The popularity of fantasy baseball is growing every year. Whether you are a fantasy baseball veteran in multiple leagues every year, someone who plays casually or completely new to the game, there is a lot to know before creating your fantasy squad.
The New York Yankees often boast plenty of fantasy options, and this year is no different after some huge additions this winter. You can look at the value of a player on the field and how they help the Yankees a certain way, but should take a different approach when analyzing their fantasy value.
Fantasy players should take into account the size of their league, position eligibility, league scoring settings, position scarcity, injury history, playing time, ballpark and many other factors when determining whether a player is a prudent pick and when (or how much to spend) to draft them. As always, keep in mind who you are drafting with. If you are in a league with a ton of Yankee fans, you’re probably going to have to overpay for Yankee players.
When taking a look at the top Yankees, there are a few stark differences in fantasy values with some. A few years ago, guys like C.C. Sabathia and Carlos Beltran were some of the first few players taken in drafts. Now the two veterans can be had for cheaper, but can still provide plenty of value. Some players are more valuable than they ever have been thanks to new roles on the team, and some are making their debuts on the fantasy scene.
Over the next two weeks we’ll take a look at the top 10 most valuable Yankees in fantasy baseball. Counting down from 10 to 1, we’ll take an in-depth look at each player, what they can provide this year and when you should add them to your team.
We start with the 10th most valuable Yankee in fantasy baseball:
Ivan Nova, SP (Auction Price – $1)
You may have dabbled with Nova on your fantasy team in the past. If you have, you’ve gotten mixed results.
It’s surprisingly already been four seasons since Nova made his debut with the Yankees in 2010. He pitched just 42 innings that year but showed some promise as a ground ball pitcher. Nova followed up with a very good season in 2011 in which he won 16 games with a 3.70 ERA, though he still did not provide enough strikeouts for fantasy owners. The next year he took a step back. He actually finally started to record some strikeouts and had a career-high 8.08 K/9 rate, but he struggled with the long ball (1.48 HR/9, 16 percent HR/FB ratio) and finished the year with an ERA north of five.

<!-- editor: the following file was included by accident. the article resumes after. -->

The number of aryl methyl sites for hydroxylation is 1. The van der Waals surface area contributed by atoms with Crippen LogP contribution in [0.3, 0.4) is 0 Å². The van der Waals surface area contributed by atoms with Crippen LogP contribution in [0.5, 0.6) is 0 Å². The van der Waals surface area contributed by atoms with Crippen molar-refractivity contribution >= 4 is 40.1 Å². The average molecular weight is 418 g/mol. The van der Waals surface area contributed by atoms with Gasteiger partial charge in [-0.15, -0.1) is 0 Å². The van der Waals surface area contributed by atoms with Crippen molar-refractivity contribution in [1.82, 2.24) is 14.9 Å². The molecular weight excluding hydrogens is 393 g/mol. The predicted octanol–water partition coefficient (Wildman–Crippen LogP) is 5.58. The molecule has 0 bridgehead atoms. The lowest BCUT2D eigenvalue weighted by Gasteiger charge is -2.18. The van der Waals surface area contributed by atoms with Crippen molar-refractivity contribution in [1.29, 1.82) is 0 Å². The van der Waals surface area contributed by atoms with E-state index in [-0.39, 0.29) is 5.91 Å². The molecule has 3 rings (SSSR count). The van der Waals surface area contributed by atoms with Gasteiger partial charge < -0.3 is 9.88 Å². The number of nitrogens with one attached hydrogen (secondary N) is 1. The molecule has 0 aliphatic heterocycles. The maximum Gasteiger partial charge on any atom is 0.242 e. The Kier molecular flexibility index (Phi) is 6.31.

Heading into last year he wasn’t a fantasy target and struggled mightily early on before suffering a triceps injury at the end of April. It looked as though not only was Nova’s fantasy value gone, he may no longer even be a viable option for the Yankees’ thin rotation. But Nova fought back and not only returned to the club, he became the team’s most reliable starter. In 73.1 innings in July and August, Nova gave up just 17 earned runs and 61 hits while striking out 60, going 6-2 for the team during that span. On the year, he finished with a respectable 7.49 K/9 and coupled that with a rebound in ground ball percentage, which shot back up to a career-high 53.5 percent. His xFIP (expected fielding independent pitching) was a career-best 3.67, which is considered above average.
Now at 27, Nova is cemented into the team’s rotation and is a huge key for the Yankees. With a job locked up coming off a career year, Nova has plenty of fantasy potential this season. It doesn’t look like he’ll ever be a huge strikeout guy, which limits his fantasy upside, but he is serviceable in that category and strikes hitters out at a league average rate. Last season Nova won just nine games and suffered from a severe lack of run support. With the Yankees’ revamped offense, that shouldn’t be a problem anymore and he could see a number similar to his 2011 win total of 16.
Nova made an adjustment to his arsenal in 2013 and threw his four-seam fastball less than ever (36.9 percent) and featured a two-seam fastball, throwing that pitch 23.4 percent of the time (he had never thrown it more than seven percent of the time). He also stopped dabbling with a slider, a pitch he used the most in his worst season in the bigs in 2012 and a likely reason for his home run struggles that year. The two-seam fastball was his most effective pitch last year and helped lead to his fantastic ground ball rate and career-high SwStr% (swinging strike percentage) of 9.3.
With more confidence in his arsenal and a better offense and defense behind him as he enters his prime at age 27, there’s a lot to like about Nova. And the best part is, he can be had for cheap. In auction leagues you can likely grab him for just a dollar. In 10-team leagues he may not even be drafted and can likely be had in the final round. In 12-teamers or larger you can probably nab him in the late teens (Round 17 or 18). Don’t sleep on a potential breakout campaign with very little risk involved.